The proportion of employees saying they were more likely to stay with an employer if they had good benefits has fallen to 66%, from 74% in 2013, a report has found.
Employees have seen their financial wellbeing improve since 2014, with 28% feeling better off, and 26% worse off, with 42% of 16-34 year olds feeling better off, the report said.
The Employee Insight Report 2015 from Capita Employee Benefits is based on a survey of 3,001 UK employees conducted through Research now.
Struggling to keep on top of day-to-day expenses was reported by 22% of employees surveyed, rising to 29% of those aged 25-34.
A pay rise was the most popular (52%) way to make employees feel more valued, while 25% would feel more valued with a thank you.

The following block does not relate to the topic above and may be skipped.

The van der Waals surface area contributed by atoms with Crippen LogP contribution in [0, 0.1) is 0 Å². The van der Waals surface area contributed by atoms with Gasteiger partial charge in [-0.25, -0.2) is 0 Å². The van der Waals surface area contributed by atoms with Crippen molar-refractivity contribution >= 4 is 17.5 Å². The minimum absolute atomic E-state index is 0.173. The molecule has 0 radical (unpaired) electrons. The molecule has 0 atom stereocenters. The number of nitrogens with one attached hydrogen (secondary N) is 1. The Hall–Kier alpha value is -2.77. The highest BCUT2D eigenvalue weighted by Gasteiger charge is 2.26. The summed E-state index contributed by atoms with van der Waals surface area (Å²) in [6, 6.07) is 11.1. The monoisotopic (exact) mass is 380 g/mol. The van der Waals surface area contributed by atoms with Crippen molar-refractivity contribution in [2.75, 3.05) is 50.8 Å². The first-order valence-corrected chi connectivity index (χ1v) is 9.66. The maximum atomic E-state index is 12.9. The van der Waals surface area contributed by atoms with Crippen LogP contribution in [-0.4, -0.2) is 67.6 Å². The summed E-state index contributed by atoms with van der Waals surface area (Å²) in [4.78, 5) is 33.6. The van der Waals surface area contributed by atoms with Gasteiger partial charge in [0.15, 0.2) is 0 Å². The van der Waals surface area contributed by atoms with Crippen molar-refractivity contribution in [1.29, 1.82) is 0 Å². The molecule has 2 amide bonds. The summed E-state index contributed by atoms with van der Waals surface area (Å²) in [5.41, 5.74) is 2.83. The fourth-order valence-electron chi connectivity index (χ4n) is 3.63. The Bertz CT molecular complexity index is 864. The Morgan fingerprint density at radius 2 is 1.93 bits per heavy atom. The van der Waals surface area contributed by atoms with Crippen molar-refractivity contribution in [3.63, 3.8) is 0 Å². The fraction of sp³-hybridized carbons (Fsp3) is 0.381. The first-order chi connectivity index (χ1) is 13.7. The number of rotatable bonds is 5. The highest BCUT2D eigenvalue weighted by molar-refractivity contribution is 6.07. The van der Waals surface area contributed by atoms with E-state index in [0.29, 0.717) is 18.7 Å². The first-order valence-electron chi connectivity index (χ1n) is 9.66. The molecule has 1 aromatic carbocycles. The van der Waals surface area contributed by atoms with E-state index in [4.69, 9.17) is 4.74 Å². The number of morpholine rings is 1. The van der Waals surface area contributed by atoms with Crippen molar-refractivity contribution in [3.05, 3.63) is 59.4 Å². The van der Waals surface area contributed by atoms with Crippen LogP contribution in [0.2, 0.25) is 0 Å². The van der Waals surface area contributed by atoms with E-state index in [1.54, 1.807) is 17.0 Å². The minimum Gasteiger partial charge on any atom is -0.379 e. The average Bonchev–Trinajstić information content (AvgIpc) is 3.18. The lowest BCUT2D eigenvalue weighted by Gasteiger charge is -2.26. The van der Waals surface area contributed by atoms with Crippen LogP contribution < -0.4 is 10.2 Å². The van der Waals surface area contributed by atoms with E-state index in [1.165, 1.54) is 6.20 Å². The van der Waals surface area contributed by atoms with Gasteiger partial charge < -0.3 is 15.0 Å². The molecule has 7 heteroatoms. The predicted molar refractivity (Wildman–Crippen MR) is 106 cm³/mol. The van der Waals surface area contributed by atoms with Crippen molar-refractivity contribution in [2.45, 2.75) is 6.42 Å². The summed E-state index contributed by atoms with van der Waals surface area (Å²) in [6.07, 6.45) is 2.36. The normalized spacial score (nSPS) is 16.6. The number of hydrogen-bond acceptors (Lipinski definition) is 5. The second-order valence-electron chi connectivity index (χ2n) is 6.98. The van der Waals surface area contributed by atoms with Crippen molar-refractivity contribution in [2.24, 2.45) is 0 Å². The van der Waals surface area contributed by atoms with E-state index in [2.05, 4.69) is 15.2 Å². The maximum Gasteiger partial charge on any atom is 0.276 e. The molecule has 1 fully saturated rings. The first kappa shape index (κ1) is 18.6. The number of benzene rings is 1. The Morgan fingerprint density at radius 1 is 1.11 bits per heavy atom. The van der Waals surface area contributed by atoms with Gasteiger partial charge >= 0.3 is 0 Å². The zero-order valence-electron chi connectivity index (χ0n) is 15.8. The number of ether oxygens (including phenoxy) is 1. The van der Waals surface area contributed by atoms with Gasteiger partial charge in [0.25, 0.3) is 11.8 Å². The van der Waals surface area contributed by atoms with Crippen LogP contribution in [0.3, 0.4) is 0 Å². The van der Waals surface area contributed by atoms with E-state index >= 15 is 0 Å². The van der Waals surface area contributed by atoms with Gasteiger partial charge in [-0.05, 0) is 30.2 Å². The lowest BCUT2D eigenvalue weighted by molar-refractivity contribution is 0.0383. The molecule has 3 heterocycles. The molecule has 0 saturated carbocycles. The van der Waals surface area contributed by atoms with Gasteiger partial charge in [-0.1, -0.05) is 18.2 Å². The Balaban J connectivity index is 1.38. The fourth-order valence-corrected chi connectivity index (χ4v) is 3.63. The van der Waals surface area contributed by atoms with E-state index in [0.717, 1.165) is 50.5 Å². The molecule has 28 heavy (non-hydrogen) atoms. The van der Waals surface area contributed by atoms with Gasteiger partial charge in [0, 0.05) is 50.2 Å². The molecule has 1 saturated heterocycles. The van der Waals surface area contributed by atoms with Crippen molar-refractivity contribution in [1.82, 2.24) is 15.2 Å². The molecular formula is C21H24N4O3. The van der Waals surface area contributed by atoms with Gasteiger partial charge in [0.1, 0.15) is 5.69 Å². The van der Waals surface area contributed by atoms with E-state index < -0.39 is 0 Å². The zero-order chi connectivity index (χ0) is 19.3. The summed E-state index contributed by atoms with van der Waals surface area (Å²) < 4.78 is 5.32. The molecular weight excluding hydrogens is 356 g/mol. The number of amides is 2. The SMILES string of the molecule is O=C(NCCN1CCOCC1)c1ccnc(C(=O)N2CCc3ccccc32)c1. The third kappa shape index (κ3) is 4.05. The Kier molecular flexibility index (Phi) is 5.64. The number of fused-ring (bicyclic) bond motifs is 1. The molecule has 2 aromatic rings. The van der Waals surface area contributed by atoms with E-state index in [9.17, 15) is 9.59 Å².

Three quarters of employees said they had felt stressed at work in the last twelve month, with 82% of 16-24 year olds reporting stress, 19% had taken time off work as a result.
While 42% of employees said they thought their employer would be understanding and that they could take time off work for metal health issues, 33% would feel comfortable talking to their employer about it.
Robin Hames, head of marketing and research at Capita Employee Benefits, said: "Key themes that emerge from the report are rising confidence among employees in terms of financial outlook and an increasing desire of employees to be treated as individuals in the context of benefits and the workplace."
Fitness star shared his own mental health story earlier this week
'Absence makes the heart grow fonder'
Stress related to work, debt and long-term illness
'Quick and cost-effective' option
Almost half said so